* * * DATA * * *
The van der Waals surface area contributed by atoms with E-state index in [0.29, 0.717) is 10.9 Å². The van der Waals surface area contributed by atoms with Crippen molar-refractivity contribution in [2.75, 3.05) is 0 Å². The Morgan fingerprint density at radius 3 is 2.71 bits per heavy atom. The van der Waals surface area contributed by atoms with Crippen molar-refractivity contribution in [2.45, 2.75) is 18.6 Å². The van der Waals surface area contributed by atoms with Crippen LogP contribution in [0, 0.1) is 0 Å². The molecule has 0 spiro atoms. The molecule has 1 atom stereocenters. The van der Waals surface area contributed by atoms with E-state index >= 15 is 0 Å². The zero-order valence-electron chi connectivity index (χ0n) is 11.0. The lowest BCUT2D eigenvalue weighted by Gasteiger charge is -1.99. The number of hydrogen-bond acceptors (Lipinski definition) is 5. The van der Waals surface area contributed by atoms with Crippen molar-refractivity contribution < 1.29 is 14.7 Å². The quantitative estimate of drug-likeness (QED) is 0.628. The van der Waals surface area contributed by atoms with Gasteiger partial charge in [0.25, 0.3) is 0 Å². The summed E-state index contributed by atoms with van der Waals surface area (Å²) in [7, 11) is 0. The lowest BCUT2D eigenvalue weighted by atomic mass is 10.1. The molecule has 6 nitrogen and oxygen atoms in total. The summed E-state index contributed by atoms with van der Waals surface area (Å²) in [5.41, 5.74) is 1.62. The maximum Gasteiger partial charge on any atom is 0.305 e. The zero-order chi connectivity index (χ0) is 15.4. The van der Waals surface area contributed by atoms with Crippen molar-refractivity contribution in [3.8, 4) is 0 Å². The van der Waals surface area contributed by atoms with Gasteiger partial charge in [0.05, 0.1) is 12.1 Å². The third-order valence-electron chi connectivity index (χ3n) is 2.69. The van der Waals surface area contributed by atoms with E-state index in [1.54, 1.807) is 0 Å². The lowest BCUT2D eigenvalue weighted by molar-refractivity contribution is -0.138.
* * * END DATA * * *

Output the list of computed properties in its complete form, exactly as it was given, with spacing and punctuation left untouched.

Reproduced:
The van der Waals surface area contributed by atoms with E-state index in [0.29, 0.717) is 10.9 Å². The van der Waals surface area contributed by atoms with Crippen molar-refractivity contribution in [2.75, 3.05) is 0 Å². The Morgan fingerprint density at radius 3 is 2.71 bits per heavy atom. The van der Waals surface area contributed by atoms with Crippen molar-refractivity contribution in [2.45, 2.75) is 18.6 Å². The van der Waals surface area contributed by atoms with Crippen LogP contribution in [0, 0.1) is 0 Å². The molecule has 0 spiro atoms. The molecule has 1 atom stereocenters. The van der Waals surface area contributed by atoms with E-state index >= 15 is 0 Å². The zero-order valence-electron chi connectivity index (χ0n) is 11.0. The lowest BCUT2D eigenvalue weighted by Gasteiger charge is -1.99. The number of hydrogen-bond acceptors (Lipinski definition) is 5. The van der Waals surface area contributed by atoms with Crippen molar-refractivity contribution < 1.29 is 14.7 Å². The quantitative estimate of drug-likeness (QED) is 0.628. The van der Waals surface area contributed by atoms with Gasteiger partial charge in [0.25, 0.3) is 0 Å². The summed E-state index contributed by atoms with van der Waals surface area (Å²) in [7, 11) is 0. The lowest BCUT2D eigenvalue weighted by atomic mass is 10.1. The molecule has 6 nitrogen and oxygen atoms in total. The summed E-state index contributed by atoms with van der Waals surface area (Å²) in [5.41, 5.74) is 1.62. The maximum Gasteiger partial charge on any atom is 0.305 e. The zero-order chi connectivity index (χ0) is 15.4. The van der Waals surface area contributed by atoms with Crippen molar-refractivity contribution in [3.8, 4) is 0 Å². The van der Waals surface area contributed by atoms with Gasteiger partial charge in [0.05, 0.1) is 12.1 Å². The third-order valence-electron chi connectivity index (χ3n) is 2.69. The van der Waals surface area contributed by atoms with E-state index in [1.54, 1.807) is 0 Å². The lowest BCUT2D eigenvalue weighted by molar-refractivity contribution is -0.138.